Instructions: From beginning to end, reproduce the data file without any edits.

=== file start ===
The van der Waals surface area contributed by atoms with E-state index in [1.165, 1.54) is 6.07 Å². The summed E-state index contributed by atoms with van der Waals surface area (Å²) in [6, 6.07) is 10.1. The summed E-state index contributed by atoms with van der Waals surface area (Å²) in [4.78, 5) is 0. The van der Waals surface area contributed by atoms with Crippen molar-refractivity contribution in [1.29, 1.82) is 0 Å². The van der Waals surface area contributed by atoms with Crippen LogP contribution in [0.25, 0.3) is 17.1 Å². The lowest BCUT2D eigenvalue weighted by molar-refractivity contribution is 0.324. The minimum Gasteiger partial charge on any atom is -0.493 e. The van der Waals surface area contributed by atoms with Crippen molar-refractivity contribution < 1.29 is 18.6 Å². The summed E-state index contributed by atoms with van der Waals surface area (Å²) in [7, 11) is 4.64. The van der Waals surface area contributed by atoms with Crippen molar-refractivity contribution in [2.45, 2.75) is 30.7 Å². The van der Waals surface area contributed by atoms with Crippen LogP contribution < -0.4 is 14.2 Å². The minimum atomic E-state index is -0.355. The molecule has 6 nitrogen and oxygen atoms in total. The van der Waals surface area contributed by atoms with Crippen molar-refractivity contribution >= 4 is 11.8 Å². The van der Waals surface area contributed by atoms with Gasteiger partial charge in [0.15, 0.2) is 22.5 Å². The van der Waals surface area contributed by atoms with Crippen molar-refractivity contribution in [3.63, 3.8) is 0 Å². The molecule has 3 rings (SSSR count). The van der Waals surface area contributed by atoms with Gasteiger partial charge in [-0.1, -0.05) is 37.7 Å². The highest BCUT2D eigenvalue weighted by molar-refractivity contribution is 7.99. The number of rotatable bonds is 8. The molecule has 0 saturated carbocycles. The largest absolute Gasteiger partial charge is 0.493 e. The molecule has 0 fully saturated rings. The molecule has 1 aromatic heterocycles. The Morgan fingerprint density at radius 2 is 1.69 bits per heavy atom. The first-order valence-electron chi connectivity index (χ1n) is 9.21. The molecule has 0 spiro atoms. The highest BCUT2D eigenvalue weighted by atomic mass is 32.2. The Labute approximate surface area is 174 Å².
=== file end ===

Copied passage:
The van der Waals surface area contributed by atoms with E-state index in [1.165, 1.54) is 6.07 Å². The summed E-state index contributed by atoms with van der Waals surface area (Å²) in [6, 6.07) is 10.1. The summed E-state index contributed by atoms with van der Waals surface area (Å²) in [4.78, 5) is 0. The van der Waals surface area contributed by atoms with Crippen molar-refractivity contribution in [1.29, 1.82) is 0 Å². The van der Waals surface area contributed by atoms with Crippen LogP contribution in [0.25, 0.3) is 17.1 Å². The lowest BCUT2D eigenvalue weighted by molar-refractivity contribution is 0.324. The minimum Gasteiger partial charge on any atom is -0.493 e. The van der Waals surface area contributed by atoms with Crippen molar-refractivity contribution < 1.29 is 18.6 Å². The summed E-state index contributed by atoms with van der Waals surface area (Å²) in [7, 11) is 4.64. The van der Waals surface area contributed by atoms with Crippen molar-refractivity contribution in [2.45, 2.75) is 30.7 Å². The van der Waals surface area contributed by atoms with Crippen LogP contribution < -0.4 is 14.2 Å². The minimum atomic E-state index is -0.355. The molecule has 6 nitrogen and oxygen atoms in total. The van der Waals surface area contributed by atoms with Crippen molar-refractivity contribution >= 4 is 11.8 Å². The van der Waals surface area contributed by atoms with Gasteiger partial charge in [0.15, 0.2) is 22.5 Å². The van der Waals surface area contributed by atoms with Crippen molar-refractivity contribution in [3.63, 3.8) is 0 Å². The molecule has 3 rings (SSSR count). The van der Waals surface area contributed by atoms with Gasteiger partial charge in [-0.1, -0.05) is 37.7 Å². The highest BCUT2D eigenvalue weighted by molar-refractivity contribution is 7.99. The number of rotatable bonds is 8. The molecule has 0 saturated carbocycles. The largest absolute Gasteiger partial charge is 0.493 e. The molecule has 0 fully saturated rings. The molecule has 1 aromatic heterocycles. The Morgan fingerprint density at radius 2 is 1.69 bits per heavy atom. The first-order valence-electron chi connectivity index (χ1n) is 9.21. The molecule has 0 spiro atoms. The highest BCUT2D eigenvalue weighted by atomic mass is 32.2. The Labute approximate surface area is 174 Å².